Before the fall of Kabul in August, the city – and much of the country – was home to many NGOs and civil society organizations. They were devoted to building a better future for Afghanistan. While that future is lost, many continue their work on behalf of Afghans, in the hope that one day things will be different.
One such organization is the Yalda Hakim Foundation (YHF). BBC Presenter and International Correspondent Yalda Hakim and I founded YHF in 2018 to support the advancement of exceptionally talented young Afghan women. YHF provided placements, scholarships, mentoring, and more.
For three years, YHF selected female students from American University of Afghanistan and supported them into higher education placements at Georgetown University in Qatar, and at Oxford University in the United Kingdom. Afghanistan has fallen, but YHF’s work continues.
Through new partnerships and a new organization called the Afghan Future Fund (a partnership between the Yalda Hakim Foundation and Schmidt Futures, sponsored by Rockefeller Philanthropy Advisors), we’ve grown our programming. We are working to provide scholarships and placements for 250 or more Afghan students evacuated to third countries. They haven’t given up on their education, and they will soon find new institutions to welcome them in the United States.
YHF’s work on the ground in Afghanistan also continues. It’s more difficult now, but we are still working to provide education to young girls in Afghanistan. This can mean community-based education (CBE), which has seen some success in rural areas. YHF has identified six local organizations in Afghanistan to implement CBE.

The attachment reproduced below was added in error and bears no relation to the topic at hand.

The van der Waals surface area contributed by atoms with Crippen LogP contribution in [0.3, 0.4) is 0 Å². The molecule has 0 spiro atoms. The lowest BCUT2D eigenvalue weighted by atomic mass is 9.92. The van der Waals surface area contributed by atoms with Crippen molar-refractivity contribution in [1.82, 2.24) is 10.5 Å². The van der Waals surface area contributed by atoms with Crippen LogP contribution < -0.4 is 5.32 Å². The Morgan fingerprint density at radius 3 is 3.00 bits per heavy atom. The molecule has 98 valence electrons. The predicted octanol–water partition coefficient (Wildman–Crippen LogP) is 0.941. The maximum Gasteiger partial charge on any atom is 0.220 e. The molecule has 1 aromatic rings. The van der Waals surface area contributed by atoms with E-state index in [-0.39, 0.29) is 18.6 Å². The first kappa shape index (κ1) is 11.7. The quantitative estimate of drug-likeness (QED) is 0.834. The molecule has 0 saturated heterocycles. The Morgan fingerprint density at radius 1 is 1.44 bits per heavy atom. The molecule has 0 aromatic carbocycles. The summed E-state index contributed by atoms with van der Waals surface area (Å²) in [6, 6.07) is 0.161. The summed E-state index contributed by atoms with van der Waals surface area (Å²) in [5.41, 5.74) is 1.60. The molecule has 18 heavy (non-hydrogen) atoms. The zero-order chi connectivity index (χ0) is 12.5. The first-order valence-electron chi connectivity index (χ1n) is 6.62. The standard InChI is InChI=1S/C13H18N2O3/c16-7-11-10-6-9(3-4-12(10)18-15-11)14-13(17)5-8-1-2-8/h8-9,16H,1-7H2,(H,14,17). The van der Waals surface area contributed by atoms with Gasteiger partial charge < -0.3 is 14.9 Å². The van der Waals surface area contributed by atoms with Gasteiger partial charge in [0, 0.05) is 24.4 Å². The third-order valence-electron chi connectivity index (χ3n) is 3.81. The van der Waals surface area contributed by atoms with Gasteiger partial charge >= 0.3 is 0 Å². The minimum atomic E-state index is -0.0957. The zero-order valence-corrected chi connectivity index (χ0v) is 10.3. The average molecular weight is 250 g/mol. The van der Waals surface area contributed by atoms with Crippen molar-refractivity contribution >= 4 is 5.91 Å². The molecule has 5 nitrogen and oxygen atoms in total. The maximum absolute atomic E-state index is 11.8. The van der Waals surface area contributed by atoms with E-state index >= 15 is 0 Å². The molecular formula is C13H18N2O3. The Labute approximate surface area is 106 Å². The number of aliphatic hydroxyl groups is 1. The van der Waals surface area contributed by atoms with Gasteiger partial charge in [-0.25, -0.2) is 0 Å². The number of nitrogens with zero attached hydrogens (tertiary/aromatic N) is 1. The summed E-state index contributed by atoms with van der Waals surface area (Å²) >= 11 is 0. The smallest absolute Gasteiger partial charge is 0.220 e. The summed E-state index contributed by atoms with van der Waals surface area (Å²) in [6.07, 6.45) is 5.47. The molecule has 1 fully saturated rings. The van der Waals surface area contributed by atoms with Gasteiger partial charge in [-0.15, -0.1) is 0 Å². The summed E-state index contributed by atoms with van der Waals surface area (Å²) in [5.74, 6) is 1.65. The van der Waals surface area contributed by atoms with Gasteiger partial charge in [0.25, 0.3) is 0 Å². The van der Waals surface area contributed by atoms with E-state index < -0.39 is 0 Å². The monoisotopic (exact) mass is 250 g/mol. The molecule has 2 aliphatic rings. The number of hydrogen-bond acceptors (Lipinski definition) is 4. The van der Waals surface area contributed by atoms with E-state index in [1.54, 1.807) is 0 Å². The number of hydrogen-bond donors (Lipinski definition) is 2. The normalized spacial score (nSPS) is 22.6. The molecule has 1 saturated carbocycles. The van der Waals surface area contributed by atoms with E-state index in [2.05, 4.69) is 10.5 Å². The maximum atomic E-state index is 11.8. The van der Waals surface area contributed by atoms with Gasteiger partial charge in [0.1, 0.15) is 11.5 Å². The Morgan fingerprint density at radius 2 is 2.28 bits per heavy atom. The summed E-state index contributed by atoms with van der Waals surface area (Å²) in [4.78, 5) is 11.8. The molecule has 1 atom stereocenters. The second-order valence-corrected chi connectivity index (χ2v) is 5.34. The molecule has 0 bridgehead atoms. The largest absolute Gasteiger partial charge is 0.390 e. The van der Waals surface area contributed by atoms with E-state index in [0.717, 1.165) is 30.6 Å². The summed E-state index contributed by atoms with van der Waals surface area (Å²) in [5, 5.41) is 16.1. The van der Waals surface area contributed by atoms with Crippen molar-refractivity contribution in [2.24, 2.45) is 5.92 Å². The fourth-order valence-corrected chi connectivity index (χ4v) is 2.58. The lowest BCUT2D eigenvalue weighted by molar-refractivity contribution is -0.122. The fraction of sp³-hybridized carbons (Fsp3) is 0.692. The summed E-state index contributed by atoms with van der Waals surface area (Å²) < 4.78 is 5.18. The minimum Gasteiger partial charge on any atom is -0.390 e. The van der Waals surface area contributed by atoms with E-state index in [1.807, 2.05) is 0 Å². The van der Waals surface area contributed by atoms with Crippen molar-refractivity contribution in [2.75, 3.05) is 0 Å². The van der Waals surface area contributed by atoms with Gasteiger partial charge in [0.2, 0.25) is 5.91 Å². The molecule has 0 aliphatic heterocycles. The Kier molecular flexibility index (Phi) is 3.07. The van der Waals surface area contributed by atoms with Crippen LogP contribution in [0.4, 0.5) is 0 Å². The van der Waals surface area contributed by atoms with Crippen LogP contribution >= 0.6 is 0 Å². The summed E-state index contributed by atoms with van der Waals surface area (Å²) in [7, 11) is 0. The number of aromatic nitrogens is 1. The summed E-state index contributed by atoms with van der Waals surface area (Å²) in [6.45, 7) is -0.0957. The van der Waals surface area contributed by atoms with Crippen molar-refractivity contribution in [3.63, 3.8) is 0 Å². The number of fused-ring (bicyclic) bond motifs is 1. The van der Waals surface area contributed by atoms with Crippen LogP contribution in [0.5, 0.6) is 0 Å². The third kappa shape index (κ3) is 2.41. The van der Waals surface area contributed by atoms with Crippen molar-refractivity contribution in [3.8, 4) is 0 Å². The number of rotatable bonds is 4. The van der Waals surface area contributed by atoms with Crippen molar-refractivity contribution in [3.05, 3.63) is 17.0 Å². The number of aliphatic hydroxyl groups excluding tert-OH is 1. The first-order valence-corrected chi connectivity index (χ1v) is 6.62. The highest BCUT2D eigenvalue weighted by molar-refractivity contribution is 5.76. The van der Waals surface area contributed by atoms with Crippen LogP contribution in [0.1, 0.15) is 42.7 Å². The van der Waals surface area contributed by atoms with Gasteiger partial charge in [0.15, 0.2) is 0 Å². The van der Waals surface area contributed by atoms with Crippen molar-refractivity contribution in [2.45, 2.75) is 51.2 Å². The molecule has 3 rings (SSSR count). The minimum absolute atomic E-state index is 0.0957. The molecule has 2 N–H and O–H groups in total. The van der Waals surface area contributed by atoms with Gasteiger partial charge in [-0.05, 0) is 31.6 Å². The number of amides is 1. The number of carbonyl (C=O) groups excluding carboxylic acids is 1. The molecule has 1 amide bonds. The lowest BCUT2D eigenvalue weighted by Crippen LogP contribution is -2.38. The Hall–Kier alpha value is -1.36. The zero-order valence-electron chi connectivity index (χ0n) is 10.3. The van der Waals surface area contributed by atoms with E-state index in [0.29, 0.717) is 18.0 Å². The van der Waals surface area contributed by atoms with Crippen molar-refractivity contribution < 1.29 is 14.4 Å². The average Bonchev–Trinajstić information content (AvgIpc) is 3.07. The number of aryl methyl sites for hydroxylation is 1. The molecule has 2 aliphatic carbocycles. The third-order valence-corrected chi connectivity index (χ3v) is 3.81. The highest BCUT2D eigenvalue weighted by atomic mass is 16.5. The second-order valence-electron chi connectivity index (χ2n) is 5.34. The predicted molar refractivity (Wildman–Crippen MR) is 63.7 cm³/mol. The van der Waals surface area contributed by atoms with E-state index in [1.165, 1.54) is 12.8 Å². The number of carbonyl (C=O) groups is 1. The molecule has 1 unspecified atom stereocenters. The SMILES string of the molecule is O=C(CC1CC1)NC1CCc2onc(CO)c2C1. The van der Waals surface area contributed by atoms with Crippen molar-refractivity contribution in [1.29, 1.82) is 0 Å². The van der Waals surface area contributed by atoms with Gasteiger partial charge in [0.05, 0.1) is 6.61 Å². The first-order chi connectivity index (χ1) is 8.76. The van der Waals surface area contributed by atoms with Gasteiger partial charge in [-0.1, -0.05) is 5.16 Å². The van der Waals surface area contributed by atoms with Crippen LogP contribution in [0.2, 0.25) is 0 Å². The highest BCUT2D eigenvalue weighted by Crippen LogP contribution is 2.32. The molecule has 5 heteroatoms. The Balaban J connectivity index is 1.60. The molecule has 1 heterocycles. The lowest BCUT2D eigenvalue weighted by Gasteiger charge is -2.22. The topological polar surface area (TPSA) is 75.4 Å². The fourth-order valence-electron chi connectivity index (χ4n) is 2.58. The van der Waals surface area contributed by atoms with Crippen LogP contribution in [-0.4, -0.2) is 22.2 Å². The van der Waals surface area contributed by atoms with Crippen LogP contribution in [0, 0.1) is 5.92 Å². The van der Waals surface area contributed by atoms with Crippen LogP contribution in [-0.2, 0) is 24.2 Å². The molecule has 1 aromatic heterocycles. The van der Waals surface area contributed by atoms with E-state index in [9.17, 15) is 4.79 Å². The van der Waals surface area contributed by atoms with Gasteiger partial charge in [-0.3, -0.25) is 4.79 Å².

YHF’s current program is expected to support 40,000 students across 19 Afghan provinces. We hope to do more, including coupling food and healthcare delivery with education so that families can be further incentivized to permit their girls to learn.
Recommendations to the international community
For Afghans to have any hope of a brighter future, it will take more than one, or even several, NGOs providing aid and education where they can. The international community must act. Here are YHF’s recommendations:
- First, any aid provided by the international community to Afghanistan must be conditioned on the Taliban’s basic recognition of human rights and women’s rights, including education and work. Millions of Afghan women are now widows, the main breadwinners of their families, and they need opportunities to earn a living.